Friday, January 07, 2005

Gonzales to Inmates "Drop Dead"

Alberto Gonzales is getting a well deserved (and probably pointless) roasting on Capitol Hill for his role in the Preparation and dissemination of the now infamous Justice Dept. Memos sanctioning torture by US forces. However all the focus on these memos distracts from even more important point.
Gonzales' work product to date reveals someone who not only doesn't deserve to be the AG, but doesn't even rise to the basic standards of professional competence.

A good case in point is his work advising then Gov. GW Bush on death row appeals

When Bush was governor of Texas, He gave Gonzalez the task of reviewing final clemency appeals from convicted inmates. Basically this was the last stop for an inmate, Gonzalez was in effect their last hope for life As this WashPost article details, he was an extremely poor hope indeed.
(to be fair it should be noted that the Governor is so weak in TX that he cannot Pardon an Inmate, only provide a 30 day stay of an execution order, or a commutation)
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In 1995, a one-eyed drifter named Henry Lee Lucas was headed for execution by injection in a Texas prison for the murder of an unnamed woman

The task of recommending whether then-Gov. George W. Bush should grant a reprieve or commute Lucas's death sentence fell to Alberto R. Gonzales, In a memo Gonzales marshaled a case for Lucas's guilt... Left out of Gonzales's summary was any mention of a 1986 investigation by the Texas attorney general's office that concluded that Lucas had not killed the woman, and that he had falsely confessed to numerous killings in an effort to undermine the veracity of his confessions to the crimes he did commit.

Several other attorneys for convicts executed in Texas during Bush's tenure complained that Gonzales provided unfair or incomplete summaries of evidence and mitigating circumstances.

Jim Marcus, an attorney for convicted murderer Kenneth Ray Ransom, said, "Had I known that the 40-page petition I filed would be boiled down to one slipshod sentence in Mr. Gonzales's memo, I would simply have filed a one-sentence petition,"
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There was a Particularly revealing exchange Betwen Sen Feingold and Gonzales at yestrrday's confirmation hearing :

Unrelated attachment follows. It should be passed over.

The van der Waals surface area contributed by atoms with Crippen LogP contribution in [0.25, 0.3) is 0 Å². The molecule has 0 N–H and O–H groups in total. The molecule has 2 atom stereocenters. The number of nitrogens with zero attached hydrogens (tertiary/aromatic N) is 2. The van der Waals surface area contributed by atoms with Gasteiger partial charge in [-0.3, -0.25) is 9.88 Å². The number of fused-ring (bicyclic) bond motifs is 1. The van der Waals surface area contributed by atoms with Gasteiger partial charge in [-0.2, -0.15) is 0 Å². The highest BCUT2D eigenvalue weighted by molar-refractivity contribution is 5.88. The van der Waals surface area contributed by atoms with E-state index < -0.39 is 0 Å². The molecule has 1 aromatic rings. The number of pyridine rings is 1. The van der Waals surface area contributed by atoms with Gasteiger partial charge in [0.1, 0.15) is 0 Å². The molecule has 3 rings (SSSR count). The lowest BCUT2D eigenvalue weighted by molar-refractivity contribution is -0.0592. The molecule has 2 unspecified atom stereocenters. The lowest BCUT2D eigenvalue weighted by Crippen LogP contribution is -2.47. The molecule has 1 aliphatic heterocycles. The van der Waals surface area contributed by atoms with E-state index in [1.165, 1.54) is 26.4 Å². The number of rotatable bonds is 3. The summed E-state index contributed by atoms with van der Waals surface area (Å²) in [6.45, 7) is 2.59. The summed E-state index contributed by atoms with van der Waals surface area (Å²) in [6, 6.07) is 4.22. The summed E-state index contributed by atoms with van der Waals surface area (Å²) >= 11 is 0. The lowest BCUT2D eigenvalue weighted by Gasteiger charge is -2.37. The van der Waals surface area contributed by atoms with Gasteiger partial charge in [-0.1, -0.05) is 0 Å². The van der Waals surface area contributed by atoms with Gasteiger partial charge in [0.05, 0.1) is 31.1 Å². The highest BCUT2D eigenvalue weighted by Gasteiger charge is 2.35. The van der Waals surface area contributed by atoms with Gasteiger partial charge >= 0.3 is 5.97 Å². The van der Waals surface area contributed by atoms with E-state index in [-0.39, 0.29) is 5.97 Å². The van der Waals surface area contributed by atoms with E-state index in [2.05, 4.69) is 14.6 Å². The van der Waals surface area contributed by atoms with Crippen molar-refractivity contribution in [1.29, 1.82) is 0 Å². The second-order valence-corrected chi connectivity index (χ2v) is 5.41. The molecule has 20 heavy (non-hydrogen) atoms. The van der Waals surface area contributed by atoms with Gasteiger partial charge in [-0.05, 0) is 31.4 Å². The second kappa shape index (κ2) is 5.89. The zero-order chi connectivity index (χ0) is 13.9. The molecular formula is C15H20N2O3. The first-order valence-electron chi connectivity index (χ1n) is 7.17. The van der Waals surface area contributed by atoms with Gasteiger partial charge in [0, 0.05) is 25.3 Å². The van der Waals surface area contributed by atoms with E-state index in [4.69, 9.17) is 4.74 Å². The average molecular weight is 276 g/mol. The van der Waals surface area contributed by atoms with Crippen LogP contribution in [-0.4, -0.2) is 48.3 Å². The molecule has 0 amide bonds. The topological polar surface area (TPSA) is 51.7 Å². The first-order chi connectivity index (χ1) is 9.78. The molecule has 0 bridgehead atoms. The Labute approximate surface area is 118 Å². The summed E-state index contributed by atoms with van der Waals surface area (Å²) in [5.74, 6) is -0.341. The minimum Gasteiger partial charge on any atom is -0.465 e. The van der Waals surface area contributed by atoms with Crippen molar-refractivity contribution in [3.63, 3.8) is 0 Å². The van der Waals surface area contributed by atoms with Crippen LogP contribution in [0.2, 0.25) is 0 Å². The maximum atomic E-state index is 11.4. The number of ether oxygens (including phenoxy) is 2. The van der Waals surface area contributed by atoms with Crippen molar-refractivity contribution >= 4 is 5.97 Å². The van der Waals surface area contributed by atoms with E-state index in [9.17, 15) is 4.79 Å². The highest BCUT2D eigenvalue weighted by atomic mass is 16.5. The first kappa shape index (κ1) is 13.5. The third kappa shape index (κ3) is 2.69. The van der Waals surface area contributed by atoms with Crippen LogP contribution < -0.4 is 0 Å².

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FEINGOLD: Well, on that point, one of the cases involved an inmate on death row named Carl Johnson. He was executed in September 1995, during the first year that Governor Bush was in office, and you were his counsel on these matters.

Mr. Johnson was represented by a lawyer named Joe Cannon, who slept through the major portions of the trial and who was apparently notorious in legal circles for this behavior.

In his challenges appealing the trial and conviction, Mr. Johnson argued consistently that he had had ineffective assistance of counsel, primarily based on the sleeping lawyer who represented him at trial.

In your memo to the governor discussing this case and in pending execution, however, you failed to make any mention whatsoever of the basis for Mr. Johnson's appeal. You go to great lengths to describe the underlying facts of the murder, but there's no mention at all of the fact that this lawyer slept through the major portions of the trial.
I'd like you to, in a second, explain this omission. I want to know how the governor could have weighed the clemency memo fully and properly if you had failed to even indicate the basis for the clemency request.
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Gonzalez defends himself by stating that his mitigating circumstance (that was eventually litigated all the way to the Supreme Court, which vacated the conviction) was irrelevant. Since the imate had lost that appeal in the lower court's Gonzales didn't think it was necessary to mention (as if the whole point of executive clemency wasn't to catch mistakes the judiciary missed)
The bottom line was at this very important Job, Gonzales was so ineffective as to make lawyers not want to even bother filing the requests:
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Jack Strickland, who both prosecuted and defended death penalty cases, said actions by Gonzales and Bush left a wide impression that "it was a waste of paper" to request a commutation.

Besides a sole commutation (that came during an election campaign), Bush granted a single 30-day death penalty reprieve, in a case that arose after Bush had appointed Gonzales to the Texas Supreme Court. In non-death-penalty cases, Bush granted 19 of the 149 pardons "for innocence" or compassion that were urged by the Texas Board of Pardons and Paroles, an official review body for such requests. Scholars at the University of Pittsburgh have said that was the lowest number by any Texas governor since the 1940s.
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The relevance to the current AG nomination is this. In all of his published memos Gonzales reveals a habit that is a fatal flaw for any lawyer, but particularly one charged with uphold a public trust. He decides first, he researches later, and only to bolster his pre-conceptions. He totally misunderstand the Lawyer's role. We are charged with advising, not deciding. It is our Job to gather all the facts, weigh all the contrary opinions and summarize them to our client so THEY and not us can make an informed decision. Gonzales' work reveals that he has abandoned this role for making pre-emptive decisions based on his own pre-conceived notions, values and feelings. As bad as this would be for a lawyer in private practice; this would be an utterly disastrous trait for an Attorney general

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